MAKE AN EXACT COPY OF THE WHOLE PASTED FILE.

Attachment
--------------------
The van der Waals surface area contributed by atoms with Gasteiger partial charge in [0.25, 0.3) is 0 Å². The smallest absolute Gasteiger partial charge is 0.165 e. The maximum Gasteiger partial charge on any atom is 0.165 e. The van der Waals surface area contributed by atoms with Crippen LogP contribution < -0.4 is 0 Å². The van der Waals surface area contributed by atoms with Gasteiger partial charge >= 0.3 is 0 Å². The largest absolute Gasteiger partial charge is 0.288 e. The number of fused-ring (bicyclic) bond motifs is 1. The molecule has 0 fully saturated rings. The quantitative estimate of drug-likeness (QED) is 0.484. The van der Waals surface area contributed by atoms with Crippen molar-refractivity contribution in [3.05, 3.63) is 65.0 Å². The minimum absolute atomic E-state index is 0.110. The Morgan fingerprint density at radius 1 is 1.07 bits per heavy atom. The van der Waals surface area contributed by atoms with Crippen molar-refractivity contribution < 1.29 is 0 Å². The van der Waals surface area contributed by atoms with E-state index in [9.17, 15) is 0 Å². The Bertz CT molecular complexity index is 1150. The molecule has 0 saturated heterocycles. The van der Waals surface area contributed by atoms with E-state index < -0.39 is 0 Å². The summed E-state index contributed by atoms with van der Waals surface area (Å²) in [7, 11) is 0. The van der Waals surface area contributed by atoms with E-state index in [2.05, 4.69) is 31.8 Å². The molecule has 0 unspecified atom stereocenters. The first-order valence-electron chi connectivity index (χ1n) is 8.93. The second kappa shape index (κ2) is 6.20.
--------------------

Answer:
The van der Waals surface area contributed by atoms with Gasteiger partial charge in [0.25, 0.3) is 0 Å². The smallest absolute Gasteiger partial charge is 0.165 e. The maximum Gasteiger partial charge on any atom is 0.165 e. The van der Waals surface area contributed by atoms with Crippen LogP contribution < -0.4 is 0 Å². The van der Waals surface area contributed by atoms with Gasteiger partial charge >= 0.3 is 0 Å². The largest absolute Gasteiger partial charge is 0.288 e. The number of fused-ring (bicyclic) bond motifs is 1. The molecule has 0 fully saturated rings. The quantitative estimate of drug-likeness (QED) is 0.484. The van der Waals surface area contributed by atoms with Crippen molar-refractivity contribution in [3.05, 3.63) is 65.0 Å². The minimum absolute atomic E-state index is 0.110. The Morgan fingerprint density at radius 1 is 1.07 bits per heavy atom. The van der Waals surface area contributed by atoms with Crippen molar-refractivity contribution < 1.29 is 0 Å². The van der Waals surface area contributed by atoms with E-state index in [9.17, 15) is 0 Å². The Bertz CT molecular complexity index is 1150. The molecule has 0 saturated heterocycles. The van der Waals surface area contributed by atoms with E-state index < -0.39 is 0 Å². The summed E-state index contributed by atoms with van der Waals surface area (Å²) in [7, 11) is 0. The van der Waals surface area contributed by atoms with E-state index in [2.05, 4.69) is 31.8 Å². The molecule has 0 unspecified atom stereocenters. The first-order valence-electron chi connectivity index (χ1n) is 8.93. The second kappa shape index (κ2) is 6.20.